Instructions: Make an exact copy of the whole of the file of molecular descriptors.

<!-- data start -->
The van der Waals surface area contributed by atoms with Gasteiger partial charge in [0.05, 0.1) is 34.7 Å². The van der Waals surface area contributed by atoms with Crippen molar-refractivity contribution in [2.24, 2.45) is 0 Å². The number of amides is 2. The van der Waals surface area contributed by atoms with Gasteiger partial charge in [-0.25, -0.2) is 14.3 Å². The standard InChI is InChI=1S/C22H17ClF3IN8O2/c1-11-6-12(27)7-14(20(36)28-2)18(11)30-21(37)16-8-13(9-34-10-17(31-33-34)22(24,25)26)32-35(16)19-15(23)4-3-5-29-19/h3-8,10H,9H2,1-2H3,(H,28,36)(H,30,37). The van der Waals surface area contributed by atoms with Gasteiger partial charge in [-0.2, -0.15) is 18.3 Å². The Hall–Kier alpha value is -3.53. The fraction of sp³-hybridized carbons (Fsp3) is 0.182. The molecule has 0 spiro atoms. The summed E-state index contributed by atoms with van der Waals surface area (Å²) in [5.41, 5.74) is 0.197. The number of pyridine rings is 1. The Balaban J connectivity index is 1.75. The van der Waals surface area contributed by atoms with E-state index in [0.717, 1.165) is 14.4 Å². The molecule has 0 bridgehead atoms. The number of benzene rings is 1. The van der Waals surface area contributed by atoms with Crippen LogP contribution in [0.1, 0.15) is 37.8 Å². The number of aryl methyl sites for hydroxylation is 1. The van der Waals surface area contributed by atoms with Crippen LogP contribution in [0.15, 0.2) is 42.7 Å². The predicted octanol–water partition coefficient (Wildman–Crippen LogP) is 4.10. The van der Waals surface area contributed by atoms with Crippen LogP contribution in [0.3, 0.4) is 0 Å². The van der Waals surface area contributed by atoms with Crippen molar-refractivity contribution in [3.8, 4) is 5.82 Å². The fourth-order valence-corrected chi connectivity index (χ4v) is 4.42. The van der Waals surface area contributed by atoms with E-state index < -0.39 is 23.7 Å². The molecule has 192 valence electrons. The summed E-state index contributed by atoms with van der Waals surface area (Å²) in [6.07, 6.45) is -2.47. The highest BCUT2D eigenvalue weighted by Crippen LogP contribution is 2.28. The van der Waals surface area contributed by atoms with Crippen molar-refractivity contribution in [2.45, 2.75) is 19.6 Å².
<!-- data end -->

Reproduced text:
The van der Waals surface area contributed by atoms with Gasteiger partial charge in [0.05, 0.1) is 34.7 Å². The van der Waals surface area contributed by atoms with Crippen molar-refractivity contribution in [2.24, 2.45) is 0 Å². The number of amides is 2. The van der Waals surface area contributed by atoms with Gasteiger partial charge in [-0.25, -0.2) is 14.3 Å². The standard InChI is InChI=1S/C22H17ClF3IN8O2/c1-11-6-12(27)7-14(20(36)28-2)18(11)30-21(37)16-8-13(9-34-10-17(31-33-34)22(24,25)26)32-35(16)19-15(23)4-3-5-29-19/h3-8,10H,9H2,1-2H3,(H,28,36)(H,30,37). The van der Waals surface area contributed by atoms with Gasteiger partial charge in [-0.2, -0.15) is 18.3 Å². The Hall–Kier alpha value is -3.53. The fraction of sp³-hybridized carbons (Fsp3) is 0.182. The molecule has 0 spiro atoms. The summed E-state index contributed by atoms with van der Waals surface area (Å²) in [5.41, 5.74) is 0.197. The number of pyridine rings is 1. The Balaban J connectivity index is 1.75. The van der Waals surface area contributed by atoms with E-state index in [0.717, 1.165) is 14.4 Å². The molecule has 0 bridgehead atoms. The number of benzene rings is 1. The van der Waals surface area contributed by atoms with Crippen LogP contribution in [0.1, 0.15) is 37.8 Å². The number of aryl methyl sites for hydroxylation is 1. The van der Waals surface area contributed by atoms with Crippen LogP contribution in [0.15, 0.2) is 42.7 Å². The predicted octanol–water partition coefficient (Wildman–Crippen LogP) is 4.10. The van der Waals surface area contributed by atoms with Crippen LogP contribution in [0.3, 0.4) is 0 Å². The van der Waals surface area contributed by atoms with Crippen molar-refractivity contribution in [3.8, 4) is 5.82 Å². The fourth-order valence-corrected chi connectivity index (χ4v) is 4.42. The van der Waals surface area contributed by atoms with E-state index < -0.39 is 23.7 Å². The molecule has 192 valence electrons. The summed E-state index contributed by atoms with van der Waals surface area (Å²) in [6.07, 6.45) is -2.47. The highest BCUT2D eigenvalue weighted by Crippen LogP contribution is 2.28. The van der Waals surface area contributed by atoms with Crippen molar-refractivity contribution in [2.45, 2.75) is 19.6 Å².